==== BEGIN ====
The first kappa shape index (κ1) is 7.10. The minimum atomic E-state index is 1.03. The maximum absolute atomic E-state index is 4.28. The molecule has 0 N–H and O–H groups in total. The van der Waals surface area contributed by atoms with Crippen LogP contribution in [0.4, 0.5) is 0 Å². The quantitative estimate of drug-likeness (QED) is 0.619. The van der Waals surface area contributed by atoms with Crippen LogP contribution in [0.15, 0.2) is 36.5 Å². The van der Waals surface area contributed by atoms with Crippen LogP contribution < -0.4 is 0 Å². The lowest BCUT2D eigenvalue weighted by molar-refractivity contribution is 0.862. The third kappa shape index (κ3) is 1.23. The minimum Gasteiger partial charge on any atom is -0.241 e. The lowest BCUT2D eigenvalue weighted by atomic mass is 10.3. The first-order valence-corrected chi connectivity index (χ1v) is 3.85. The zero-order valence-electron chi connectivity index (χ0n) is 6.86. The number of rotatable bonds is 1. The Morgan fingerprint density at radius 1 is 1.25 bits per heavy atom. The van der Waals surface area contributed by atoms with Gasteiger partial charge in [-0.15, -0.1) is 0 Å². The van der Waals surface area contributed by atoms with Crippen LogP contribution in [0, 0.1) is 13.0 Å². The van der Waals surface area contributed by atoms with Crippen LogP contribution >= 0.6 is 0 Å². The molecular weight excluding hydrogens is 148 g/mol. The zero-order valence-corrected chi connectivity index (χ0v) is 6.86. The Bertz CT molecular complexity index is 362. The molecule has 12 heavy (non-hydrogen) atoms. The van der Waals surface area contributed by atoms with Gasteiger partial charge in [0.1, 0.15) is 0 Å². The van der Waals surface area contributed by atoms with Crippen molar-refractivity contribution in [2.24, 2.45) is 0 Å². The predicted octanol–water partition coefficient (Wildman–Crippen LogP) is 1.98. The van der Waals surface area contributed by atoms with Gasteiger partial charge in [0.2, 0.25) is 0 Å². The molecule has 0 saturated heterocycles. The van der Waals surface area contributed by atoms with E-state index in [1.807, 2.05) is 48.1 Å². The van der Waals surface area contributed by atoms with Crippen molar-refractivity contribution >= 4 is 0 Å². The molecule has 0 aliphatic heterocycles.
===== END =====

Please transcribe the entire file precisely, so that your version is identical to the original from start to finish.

The first kappa shape index (κ1) is 7.10. The minimum atomic E-state index is 1.03. The maximum absolute atomic E-state index is 4.28. The molecule has 0 N–H and O–H groups in total. The van der Waals surface area contributed by atoms with Crippen LogP contribution in [0.4, 0.5) is 0 Å². The quantitative estimate of drug-likeness (QED) is 0.619. The van der Waals surface area contributed by atoms with Crippen LogP contribution in [0.15, 0.2) is 36.5 Å². The van der Waals surface area contributed by atoms with Crippen LogP contribution < -0.4 is 0 Å². The lowest BCUT2D eigenvalue weighted by molar-refractivity contribution is 0.862. The third kappa shape index (κ3) is 1.23. The minimum Gasteiger partial charge on any atom is -0.241 e. The lowest BCUT2D eigenvalue weighted by atomic mass is 10.3. The first-order valence-corrected chi connectivity index (χ1v) is 3.85. The zero-order valence-electron chi connectivity index (χ0n) is 6.86. The number of rotatable bonds is 1. The Morgan fingerprint density at radius 1 is 1.25 bits per heavy atom. The van der Waals surface area contributed by atoms with Gasteiger partial charge in [-0.15, -0.1) is 0 Å². The van der Waals surface area contributed by atoms with Crippen LogP contribution in [0, 0.1) is 13.0 Å². The van der Waals surface area contributed by atoms with Crippen LogP contribution >= 0.6 is 0 Å². The molecular weight excluding hydrogens is 148 g/mol. The zero-order valence-corrected chi connectivity index (χ0v) is 6.86. The Bertz CT molecular complexity index is 362. The molecule has 12 heavy (non-hydrogen) atoms. The van der Waals surface area contributed by atoms with Gasteiger partial charge in [0.1, 0.15) is 0 Å². The van der Waals surface area contributed by atoms with Crippen molar-refractivity contribution in [2.24, 2.45) is 0 Å². The predicted octanol–water partition coefficient (Wildman–Crippen LogP) is 1.98. The van der Waals surface area contributed by atoms with Gasteiger partial charge in [0.2, 0.25) is 0 Å². The molecule has 0 saturated heterocycles. The van der Waals surface area contributed by atoms with E-state index in [1.807, 2.05) is 48.1 Å². The van der Waals surface area contributed by atoms with Crippen molar-refractivity contribution >= 4 is 0 Å². The molecule has 0 aliphatic heterocycles.